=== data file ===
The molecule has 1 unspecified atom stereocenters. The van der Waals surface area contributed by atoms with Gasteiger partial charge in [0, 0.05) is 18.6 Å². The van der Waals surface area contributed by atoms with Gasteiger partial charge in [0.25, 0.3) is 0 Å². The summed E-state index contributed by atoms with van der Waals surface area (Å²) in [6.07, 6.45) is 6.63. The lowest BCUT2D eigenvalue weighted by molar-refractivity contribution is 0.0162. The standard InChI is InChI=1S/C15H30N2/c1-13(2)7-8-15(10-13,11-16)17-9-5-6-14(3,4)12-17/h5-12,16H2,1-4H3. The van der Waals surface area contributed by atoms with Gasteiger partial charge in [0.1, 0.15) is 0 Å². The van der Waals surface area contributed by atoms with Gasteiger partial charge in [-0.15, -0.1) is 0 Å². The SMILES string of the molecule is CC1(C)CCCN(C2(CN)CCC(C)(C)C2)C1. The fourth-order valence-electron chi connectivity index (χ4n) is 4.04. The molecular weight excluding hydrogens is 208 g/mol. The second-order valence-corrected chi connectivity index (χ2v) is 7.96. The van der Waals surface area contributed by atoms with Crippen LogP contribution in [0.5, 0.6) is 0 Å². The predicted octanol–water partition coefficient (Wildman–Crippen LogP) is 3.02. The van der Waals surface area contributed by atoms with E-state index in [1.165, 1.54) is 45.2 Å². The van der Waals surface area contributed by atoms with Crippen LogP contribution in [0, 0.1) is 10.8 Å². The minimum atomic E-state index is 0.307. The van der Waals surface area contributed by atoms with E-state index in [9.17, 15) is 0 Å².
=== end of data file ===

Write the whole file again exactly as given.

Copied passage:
The molecule has 1 unspecified atom stereocenters. The van der Waals surface area contributed by atoms with Gasteiger partial charge in [0, 0.05) is 18.6 Å². The van der Waals surface area contributed by atoms with Gasteiger partial charge in [0.25, 0.3) is 0 Å². The summed E-state index contributed by atoms with van der Waals surface area (Å²) in [6.07, 6.45) is 6.63. The lowest BCUT2D eigenvalue weighted by molar-refractivity contribution is 0.0162. The standard InChI is InChI=1S/C15H30N2/c1-13(2)7-8-15(10-13,11-16)17-9-5-6-14(3,4)12-17/h5-12,16H2,1-4H3. The van der Waals surface area contributed by atoms with Gasteiger partial charge in [0.1, 0.15) is 0 Å². The van der Waals surface area contributed by atoms with Gasteiger partial charge in [-0.15, -0.1) is 0 Å². The SMILES string of the molecule is CC1(C)CCCN(C2(CN)CCC(C)(C)C2)C1. The fourth-order valence-electron chi connectivity index (χ4n) is 4.04. The molecular weight excluding hydrogens is 208 g/mol. The second-order valence-corrected chi connectivity index (χ2v) is 7.96. The van der Waals surface area contributed by atoms with Crippen LogP contribution in [0.5, 0.6) is 0 Å². The predicted octanol–water partition coefficient (Wildman–Crippen LogP) is 3.02. The van der Waals surface area contributed by atoms with E-state index in [1.165, 1.54) is 45.2 Å². The van der Waals surface area contributed by atoms with Crippen LogP contribution in [0, 0.1) is 10.8 Å². The minimum atomic E-state index is 0.307. The van der Waals surface area contributed by atoms with E-state index in [9.17, 15) is 0 Å².